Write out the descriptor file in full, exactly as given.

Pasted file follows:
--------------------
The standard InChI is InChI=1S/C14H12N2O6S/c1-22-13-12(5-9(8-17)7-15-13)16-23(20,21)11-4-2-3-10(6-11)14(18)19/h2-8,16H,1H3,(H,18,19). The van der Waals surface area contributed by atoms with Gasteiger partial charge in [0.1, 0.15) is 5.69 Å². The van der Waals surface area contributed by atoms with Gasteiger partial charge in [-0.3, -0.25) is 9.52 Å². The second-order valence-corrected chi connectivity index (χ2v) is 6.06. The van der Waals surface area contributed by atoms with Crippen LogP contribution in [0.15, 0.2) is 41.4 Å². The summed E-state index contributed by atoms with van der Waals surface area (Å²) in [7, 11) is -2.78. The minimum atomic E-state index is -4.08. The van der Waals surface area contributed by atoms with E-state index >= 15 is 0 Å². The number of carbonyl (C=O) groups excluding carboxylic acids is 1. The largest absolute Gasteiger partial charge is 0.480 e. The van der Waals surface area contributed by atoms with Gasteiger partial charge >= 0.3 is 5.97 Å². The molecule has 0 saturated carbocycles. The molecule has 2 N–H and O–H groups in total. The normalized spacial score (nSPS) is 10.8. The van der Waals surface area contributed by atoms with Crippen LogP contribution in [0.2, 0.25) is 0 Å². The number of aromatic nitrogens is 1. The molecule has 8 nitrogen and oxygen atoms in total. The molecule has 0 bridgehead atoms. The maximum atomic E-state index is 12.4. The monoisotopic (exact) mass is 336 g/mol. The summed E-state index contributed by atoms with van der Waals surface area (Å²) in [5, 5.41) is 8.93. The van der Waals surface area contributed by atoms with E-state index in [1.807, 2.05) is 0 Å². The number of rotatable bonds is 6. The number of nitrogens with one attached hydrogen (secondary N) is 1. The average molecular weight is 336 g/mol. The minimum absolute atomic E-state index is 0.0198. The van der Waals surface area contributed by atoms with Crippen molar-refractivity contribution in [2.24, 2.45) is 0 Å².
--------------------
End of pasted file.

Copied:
The standard InChI is InChI=1S/C14H12N2O6S/c1-22-13-12(5-9(8-17)7-15-13)16-23(20,21)11-4-2-3-10(6-11)14(18)19/h2-8,16H,1H3,(H,18,19). The van der Waals surface area contributed by atoms with Gasteiger partial charge in [0.1, 0.15) is 5.69 Å². The van der Waals surface area contributed by atoms with Gasteiger partial charge in [-0.3, -0.25) is 9.52 Å². The second-order valence-corrected chi connectivity index (χ2v) is 6.06. The van der Waals surface area contributed by atoms with Crippen LogP contribution in [0.15, 0.2) is 41.4 Å². The summed E-state index contributed by atoms with van der Waals surface area (Å²) in [7, 11) is -2.78. The minimum atomic E-state index is -4.08. The van der Waals surface area contributed by atoms with E-state index >= 15 is 0 Å². The number of carbonyl (C=O) groups excluding carboxylic acids is 1. The largest absolute Gasteiger partial charge is 0.480 e. The van der Waals surface area contributed by atoms with Gasteiger partial charge >= 0.3 is 5.97 Å². The molecule has 0 saturated carbocycles. The molecule has 2 N–H and O–H groups in total. The normalized spacial score (nSPS) is 10.8. The van der Waals surface area contributed by atoms with Crippen LogP contribution in [0.2, 0.25) is 0 Å². The number of aromatic nitrogens is 1. The molecule has 8 nitrogen and oxygen atoms in total. The molecule has 0 bridgehead atoms. The maximum atomic E-state index is 12.4. The monoisotopic (exact) mass is 336 g/mol. The summed E-state index contributed by atoms with van der Waals surface area (Å²) in [5, 5.41) is 8.93. The van der Waals surface area contributed by atoms with E-state index in [1.807, 2.05) is 0 Å². The number of rotatable bonds is 6. The number of nitrogens with one attached hydrogen (secondary N) is 1. The average molecular weight is 336 g/mol. The minimum absolute atomic E-state index is 0.0198. The van der Waals surface area contributed by atoms with Crippen molar-refractivity contribution in [2.24, 2.45) is 0 Å².